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SHARP Research Projects

SHARP consists of 13 ageing-related research projects that bring together 30 researchers from the Institute of Molecular Biology (IMB), University Medical Center Mainz (UMB) and Johannes Gutenberg University.

Project 1: Role of GSK-3 in hematopoietic stem cell ageing

Hematopoietic stem cells (HSC) are responsible for producing blood and immune cells throughout the lifespan of an organism. With age, HSCs show reduced regenerative potential, aberrant differentiation, transcriptional alterations and dysregulation of signalling pathways. In this project, we will characterise transcriptional changes and proteome remodelling in ageing HSCs of mice deficient for GSK-3 (Glycogen Synthase Kinase-3), a master regulator of the mammalian target of rapamycin (mTOR) pathway. We will also determine the effects of mTOR inhibitors as a therapeutic approach for blood rejuvenation.


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Project 2: Epigenetic age & heart failure syndrome

In the process of ageing, DNA undergoes certain modifications, the most interesting of which is cytosine methylation. These changes allow researchers to determine epigenetic age, which is reflected in “epigenetic clocks" - a defined pattern of methylation states at CpG islands. Epigenetic age not only accurately indicates chronological age, but also provides information about a person‘s health status. In this project, we will investigate the utility of epigenetic clocks (e.g. the well-known Horvath clock) in heart failure (HF) syndrome. The epigenetic age of patients with HF will be evaluated using novel machine learning techniques to predict disease status and outcome. Ideally, this may result in computational tools for guidance of treatment in the future.


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Project 3: The role of chromatin remodelling in regulatory T cells during immune ageing

Age-related defects in the immune system increase the chance of infections, cancer, and autoimmunity in the elderly. These defects largely centre on changes in T cell responsiveness. In this project, we will investigate how BRG1- or BRM-associated factor (BAF) complexes regulate FOXP3 expression in TREG cells and the implications for immune ageing. We will use conditional knockout mouse models combined with proteomics, genomics, molecular biology, CRISPR/Cas9, flow cytometry and imaging, as well as various functional assays.


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Project 4: The enteric nervous system during ageing in health and disease

Little is known about how the nervous system of the gut (called the enteric nervous system or ENS) changes with age. Initial results indicate that functional decline in the ENS with age is strongly correlated to age-related diseases of the central nervous system. The aim of this project is to decipher how the ENS changes during healthy and diseased (Alzheimer’s) ageing and how these changes affect the gut, its function, and its interaction with the ageing brain. This may open up new diagnostic approaches and treatment options for patients suffering from neurodegenerative diseases.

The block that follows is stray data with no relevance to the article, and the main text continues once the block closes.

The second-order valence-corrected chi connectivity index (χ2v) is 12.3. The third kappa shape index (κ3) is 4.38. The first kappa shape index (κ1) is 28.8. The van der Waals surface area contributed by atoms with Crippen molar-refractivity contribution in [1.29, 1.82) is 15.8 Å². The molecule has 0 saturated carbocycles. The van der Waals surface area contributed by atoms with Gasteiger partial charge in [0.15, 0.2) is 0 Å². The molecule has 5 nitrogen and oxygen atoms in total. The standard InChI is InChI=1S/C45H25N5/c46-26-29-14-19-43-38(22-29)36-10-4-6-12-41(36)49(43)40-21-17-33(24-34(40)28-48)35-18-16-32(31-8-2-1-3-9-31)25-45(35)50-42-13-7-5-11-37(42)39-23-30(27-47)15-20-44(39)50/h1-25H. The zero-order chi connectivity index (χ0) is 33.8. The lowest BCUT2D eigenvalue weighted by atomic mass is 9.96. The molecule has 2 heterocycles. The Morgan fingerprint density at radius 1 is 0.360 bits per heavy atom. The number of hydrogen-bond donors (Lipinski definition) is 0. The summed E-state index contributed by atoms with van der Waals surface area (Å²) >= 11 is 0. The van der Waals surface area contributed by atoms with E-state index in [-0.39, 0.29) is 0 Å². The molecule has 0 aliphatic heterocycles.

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Project 5: Sex chromosome dosage in ageing and age-related disease

Chromosome copy number alterations often occur during ageing, the most frequent being losses of the sex chromosomes. The aim of this project is to study the prevalence, physiological relevance and dynamic cellular response mechanisms associated with chromosome loss during ageing. We will develop a cellular tool allowing the inducible loss of a specific chromosome and then dissect cellular responses upon chromosome loss in stem cells and terminally differentiated tissues. Our studies will provide important insights into the relevance of sex-specific gene expression and the sex chromosome complement for ageing and longevity.


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Project 6: The role of TERRA in ROS-induced telomere shortening in heart failure

Long non-coding transcripts from subtelomeric and telomeric sequences (called telomere repeat-containing RNA, or “TERRA”) orchestrate telomere maintenance, but can also lead to telomere loss if not properly regulated. Evidence suggests that telomere length and telomere signalling has a significant role in the pathogenesis of heart failure (HF). TERRA-containing exosomes from blood plasma have also been shown to induce inflammation, which is a key determinant of lesion size and recovery after myocardial injuries. In this project, we will investigate the contribution of TERRA in telomere maintenance/loss in HF, the influence of extracellular/secreted TERRA on myocardial inflammation, and whether TERRA contributes to the development of HF after myocardial infarction.


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Project 7: Role of CYLD in immune cell function and ageing